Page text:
Sunday, May 29, 2016

My Son Taught Me About Privilege Yesterday

This was my boy yesterday morning when he ran his first 5K.  He is 8 years old and probably only weighs 40 pounds.  That's 40 pounds of muscle with a few bones stuck in.  God made him an athlete, and he made him fast.

Josiah won second place in his age category, with a time of almost exactly 23 minutes.  

Josiah's real love is soccer, but he has been training in track this school term.  However, he had never run such a long distance before, so we weren't really sure what to expect.  Just have fun, we told him.  Let's see what you can do.  

I was so proud of him, and even got a little teary when he roared across the finish line.  But because of the different start times, I didn't really realize how well he had done until we went online to see the stats last night.  

There were 84 participants.  Only two were younger than Josiah.  He placed sixth out of 84 people.

Then I started thinking about all these top runners.  James?  Also adopted from Tanzania.  Alidi, Moses, and Rashid?  All boys from a slum across the road from HOPAC.  A group of men from the HOPAC community have been deeply investing in these three boys (and others) for years now, training them in both sports and the gospel.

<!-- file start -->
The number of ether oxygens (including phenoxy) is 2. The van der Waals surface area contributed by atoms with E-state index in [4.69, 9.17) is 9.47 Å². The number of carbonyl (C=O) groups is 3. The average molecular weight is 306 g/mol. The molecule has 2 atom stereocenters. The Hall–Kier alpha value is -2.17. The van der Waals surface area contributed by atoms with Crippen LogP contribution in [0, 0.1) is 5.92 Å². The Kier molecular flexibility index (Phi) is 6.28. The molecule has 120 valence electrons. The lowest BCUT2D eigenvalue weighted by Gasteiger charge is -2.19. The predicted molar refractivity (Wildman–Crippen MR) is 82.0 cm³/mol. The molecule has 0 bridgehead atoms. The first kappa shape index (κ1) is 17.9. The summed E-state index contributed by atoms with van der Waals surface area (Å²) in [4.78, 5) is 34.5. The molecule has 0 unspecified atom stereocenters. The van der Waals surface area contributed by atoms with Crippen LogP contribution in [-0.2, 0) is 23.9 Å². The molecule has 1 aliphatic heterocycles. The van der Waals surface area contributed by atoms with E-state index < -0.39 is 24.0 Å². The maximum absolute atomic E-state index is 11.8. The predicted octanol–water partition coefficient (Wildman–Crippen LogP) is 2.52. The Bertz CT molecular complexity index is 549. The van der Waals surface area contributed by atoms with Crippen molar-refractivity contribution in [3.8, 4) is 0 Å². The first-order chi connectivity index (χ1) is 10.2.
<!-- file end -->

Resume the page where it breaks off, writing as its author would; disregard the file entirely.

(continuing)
I thought about James and Josiah and what their lives would be like right now if they had not been plucked out of that orphanage (both boys from the same one!).  I thought about Alidi, Moses, and Rashid, and how the annual 5K has become such a bright spot in a life of poverty.   

And then I thought about the millions of others like them, all across Tanzania and the world, who will never get this chance.  Even Alidi, whose favorite day of the year is probably the 5K, has to content himself with running at a small community race, instead of an all-state event in front of college recruiters.  

How many other young boys and girls are out there, DNA brimming with Olympic athleticism, or Ivy-League intelligence, or musical genius?  Yet they'll never have a real soccer ball, or a classroom with less than 100 students in it, or a piano to practice.  

And it hit me that one of the (many) privileges of being wealthy is the ability to see my children find their potential.  And have a shot at reaching it.  

It makes me wonder how many millions of those in poverty are ignored, oppressed, or spat upon, when all they really need is a chance.  Or how often I have taken advantage of my wealth and opportunity and forgotten what a what a huge privilege my life really is.

I've resolved not to forget.  Or waste it.   

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